Auer and AND-OR


“searchSonata 181 {2010}”

by Auer and AND-OR

Johannes Auer is an artist from Stuttgart, Germany. He was part of the group "Das Deutsche Handwerk" in the 90ies. He has worked in net art since 1994 and is one of the leading figures of digital poetry in Germany. AND-OR is a Swiss media art and gameart collective specializing in artgames and epoetry. The collective consists of René Bauer, Beat Suter and Mirjam Weder. The group exists since 2001 and operates from Zurich, Switzerland.

Johannes Auer, Beat Suter and René Bauer collaborated in several digital poetry projects like Searchsonata 181 (2011), searchSongs (2007), sniff_jazzbox (2008) and The Famous Sounds of Absolut Wreaders (2003).

“Searchsonata 181” turns artificial poetry into natural poetry. It is a collaborative work by Johannes Auer and AND-OR (René Bauer and Beat Suter).

URL of documentation:

“searchSonata 181” is the last part of Johannes Auer's search trilogy on performing algorithmically generated texts. Via an anthropomorphic interface for the output according to Max Bense's categorization, searchSonata 181 turns artificial poetry into natural poetry.

The consistency of this trilogy is the usage of words that are typed in real time into searchengines like Google & Co. These search terms are then converted i.e. processed by algorithm. In the first piece of work, searchLutz (2006), the search terms are processed into texts, in the second piece, searchSongs (2008), into sounds and melody, and now, in the third and latest piece, searchSonata 181, into phonetics as an acoustic bridge between text and sound. Inputs into searchengines are words of yearning for human beings in the internet. By them they try to reach the desired. For a computer, structurally those inputs into searchengines correspond to passwords. So to speak passwords are the machine's words of yearning; the machine needs them to ask for access.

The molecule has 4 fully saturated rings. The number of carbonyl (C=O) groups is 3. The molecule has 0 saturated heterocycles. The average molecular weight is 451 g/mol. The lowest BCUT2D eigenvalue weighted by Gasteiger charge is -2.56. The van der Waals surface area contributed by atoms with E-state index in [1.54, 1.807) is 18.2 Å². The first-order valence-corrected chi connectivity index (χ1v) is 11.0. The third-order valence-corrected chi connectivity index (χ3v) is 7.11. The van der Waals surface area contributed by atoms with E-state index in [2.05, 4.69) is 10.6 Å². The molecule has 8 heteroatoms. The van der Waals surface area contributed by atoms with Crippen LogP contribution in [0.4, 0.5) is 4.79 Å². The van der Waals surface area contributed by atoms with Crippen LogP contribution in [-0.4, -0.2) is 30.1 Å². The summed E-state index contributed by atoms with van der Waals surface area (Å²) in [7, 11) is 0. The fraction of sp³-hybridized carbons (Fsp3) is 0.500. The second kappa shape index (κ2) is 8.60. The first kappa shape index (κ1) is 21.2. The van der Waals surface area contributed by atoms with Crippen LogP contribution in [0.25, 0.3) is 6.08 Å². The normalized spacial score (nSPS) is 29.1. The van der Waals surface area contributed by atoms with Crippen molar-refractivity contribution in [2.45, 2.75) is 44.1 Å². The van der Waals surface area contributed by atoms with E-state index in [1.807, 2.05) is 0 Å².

Computer programmes according to the FIPS 181 standard (Federal Information Processing Standard) are phonetic and soundpoetic text generators without inherent intention of producing art. FIPS 181 describes how to produce algorithmically secure but yet pronouncable passwords (I am grateful to Linus Suter for this reference).

With its algorithm of FIPS 181 (Appendix A) searchSonata 181 encrypts human words of search and yearning as ready-made into sound poetry. "Consistent poetry" according to Kurt Schwitters "is built up of letters. Letters have no sonic concept. Letters in itself don't have a sound, they only offer possibilities that can be tonally evaluated by the speaker." 

The performance of searchSonata 181 plays the generated texts back into real space: the message has to pass through the algorithm without getting caught there.

The gallery may use the audiovisual internet interface of the work. It shows textual output of the different steps of capture, merging, encryption and tonality, comes with audio output and has an interactive component.